Address: Ace of Cups Bar, 2619 N High Street, Columbus 43202
Days/Hours of Operation: Fri-Sun (12pm – 8pm)*
The original Ray Ray’s BBQ trailer circa 2010
Late in the fall of 2009, plumes of smoky applewood began to cover the corner of Pacemont and High. It was coming from a shack that had suddenly appeared out of nowhere in the parking lot of a non-descript carryout. This was no ordinary shack, the owner of Ray Ray’s (Jamie), used to own a BBQ restaurant up on 161 called Smackies. He closed the restaurant and started the shack because he wanted to go back to the philosophy of “one man, one smoker, good BBQ”.
Jamie offers up the usual BBQ standards – ribs, brisket and pulled pork. There are two kinds BBQ ribs, fall off the bones or the tender yet meaty (neither one better than the other – it’s more about personal preference). Ray Ray’s ribs falls into the latter category. It is smoked for hours and is finished on the grill mopped with the mild sauce which is has a great balance of molasses and spices without being overtly tart and sweet. There are three sauces, not including the special 90 minute IPA – mild, hot and habanero hot.
In the summer of 2010, Jamie added one more tasty treat, grass fed beef brisket, available on Sundays. It comes with a special sauce made with the Dogfish Head 90 minute IPA. What’s the difference with the GFBB and normal beef brisket? I may be sued for this comment but one isn’t necessarily better than the other. Both are probably some of the best brisket in town. GFBB is definitely has more minerality in taste and texture wise can be little drier since grass fed beef is a little leaner (tip: always ask for the fat side of the brisket, fat = flavor). The mustard based sauce is a perfect complement to the intense beefiness and the floral character of the 90 minute IPA really comes through.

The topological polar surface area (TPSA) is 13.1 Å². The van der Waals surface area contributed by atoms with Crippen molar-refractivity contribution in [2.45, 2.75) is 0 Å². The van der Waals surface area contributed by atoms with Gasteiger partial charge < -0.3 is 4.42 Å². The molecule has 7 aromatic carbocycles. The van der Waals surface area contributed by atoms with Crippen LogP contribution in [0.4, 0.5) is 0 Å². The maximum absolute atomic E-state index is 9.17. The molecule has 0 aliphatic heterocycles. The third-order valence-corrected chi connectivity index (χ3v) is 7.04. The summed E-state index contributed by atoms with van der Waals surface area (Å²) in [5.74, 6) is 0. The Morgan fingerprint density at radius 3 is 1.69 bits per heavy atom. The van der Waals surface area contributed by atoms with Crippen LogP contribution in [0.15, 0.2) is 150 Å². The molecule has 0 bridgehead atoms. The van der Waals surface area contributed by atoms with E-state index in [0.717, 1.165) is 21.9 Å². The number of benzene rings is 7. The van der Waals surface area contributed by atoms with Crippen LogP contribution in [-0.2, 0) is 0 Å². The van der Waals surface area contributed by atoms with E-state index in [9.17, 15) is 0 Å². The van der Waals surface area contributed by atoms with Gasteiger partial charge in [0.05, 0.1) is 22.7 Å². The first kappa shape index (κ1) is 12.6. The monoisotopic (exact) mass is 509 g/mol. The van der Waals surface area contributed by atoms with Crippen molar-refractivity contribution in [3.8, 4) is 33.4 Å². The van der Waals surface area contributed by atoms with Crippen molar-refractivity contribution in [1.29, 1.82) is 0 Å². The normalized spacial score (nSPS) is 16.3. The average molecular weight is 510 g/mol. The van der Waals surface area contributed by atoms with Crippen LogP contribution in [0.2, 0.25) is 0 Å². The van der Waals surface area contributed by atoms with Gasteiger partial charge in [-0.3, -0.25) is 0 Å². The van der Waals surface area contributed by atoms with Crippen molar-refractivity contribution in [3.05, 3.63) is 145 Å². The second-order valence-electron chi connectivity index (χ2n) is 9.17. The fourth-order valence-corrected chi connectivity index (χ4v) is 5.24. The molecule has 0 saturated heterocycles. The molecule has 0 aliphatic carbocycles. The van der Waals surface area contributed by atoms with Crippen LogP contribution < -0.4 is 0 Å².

The non grass fed brisket is super tender and packs a lot of nice smoky fatty flavor, note the smoke rings on the brisket above (also a good sign that the meat has been smoked for hours). It is a really something to watch Jamie slice the brisket, there is a certain harmony between the meat and the knife because of the tenderness and the hours that goes into smoking the meat. As for the pulled pork, it gets the same loving attention from Jamie. The pork was deftly pulled and chopped till tender enough without being too mushy (over-chopping can cause mushy meat). The seasoning on all the meats is not over complicated and this allows the essence of the meat and smoke to take center stage.
Of all the sides, the greens are the standout, they aren’t cooked to death like the usual southern greens. What you get is a satisfying bite out of the firmness of the green in a nicely balanced slightly spicy vinegary hammy broth. On a cold day, ask Jamie for some of the pot likker to warm you up while you wait for your food. The mac and cheese reminded my eating partner of a cheesier version of the Kraft mac and cheese she grew up with. It’s not the best mac and cheese out there but it did touch a soft comfort food spot in her. Other sides offered are baked beans and coleslaw. For the sweet tooth, there is usually banana pudding and fruit cobbler all made by Jamie’s wife.
Ray Ray’s produces some of the best lip smacking BBQ in town. Run, don’t walk to it.
*Closing hours are listed as 8pm but RR closes shop once the meats run out and this usually happens around 6:30pm.
**Note this review is from 2010.